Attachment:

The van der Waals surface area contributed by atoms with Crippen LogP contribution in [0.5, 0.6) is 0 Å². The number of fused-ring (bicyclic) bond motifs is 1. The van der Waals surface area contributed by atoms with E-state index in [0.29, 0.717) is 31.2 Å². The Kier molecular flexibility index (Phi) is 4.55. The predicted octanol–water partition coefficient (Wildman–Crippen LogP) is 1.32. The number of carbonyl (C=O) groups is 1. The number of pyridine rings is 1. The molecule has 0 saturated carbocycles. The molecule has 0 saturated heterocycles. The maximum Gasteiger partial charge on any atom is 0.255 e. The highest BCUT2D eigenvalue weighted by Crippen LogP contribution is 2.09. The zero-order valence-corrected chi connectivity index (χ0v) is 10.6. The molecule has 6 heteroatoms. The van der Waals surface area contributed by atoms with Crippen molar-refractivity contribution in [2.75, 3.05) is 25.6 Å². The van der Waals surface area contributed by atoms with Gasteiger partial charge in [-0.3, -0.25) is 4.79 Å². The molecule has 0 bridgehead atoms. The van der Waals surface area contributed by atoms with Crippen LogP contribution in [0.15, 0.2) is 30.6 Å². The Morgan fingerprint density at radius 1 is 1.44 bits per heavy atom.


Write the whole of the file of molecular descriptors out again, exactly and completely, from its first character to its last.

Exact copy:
The van der Waals surface area contributed by atoms with Crippen LogP contribution in [0.5, 0.6) is 0 Å². The number of fused-ring (bicyclic) bond motifs is 1. The van der Waals surface area contributed by atoms with E-state index in [0.29, 0.717) is 31.2 Å². The Kier molecular flexibility index (Phi) is 4.55. The predicted octanol–water partition coefficient (Wildman–Crippen LogP) is 1.32. The number of carbonyl (C=O) groups is 1. The number of pyridine rings is 1. The molecule has 0 saturated carbocycles. The molecule has 0 saturated heterocycles. The maximum Gasteiger partial charge on any atom is 0.255 e. The highest BCUT2D eigenvalue weighted by Crippen LogP contribution is 2.09. The zero-order valence-corrected chi connectivity index (χ0v) is 10.6. The molecule has 6 heteroatoms. The van der Waals surface area contributed by atoms with Crippen molar-refractivity contribution in [2.75, 3.05) is 25.6 Å². The van der Waals surface area contributed by atoms with Gasteiger partial charge in [-0.3, -0.25) is 4.79 Å². The molecule has 0 bridgehead atoms. The van der Waals surface area contributed by atoms with Crippen LogP contribution in [0.15, 0.2) is 30.6 Å². The Morgan fingerprint density at radius 1 is 1.44 bits per heavy atom.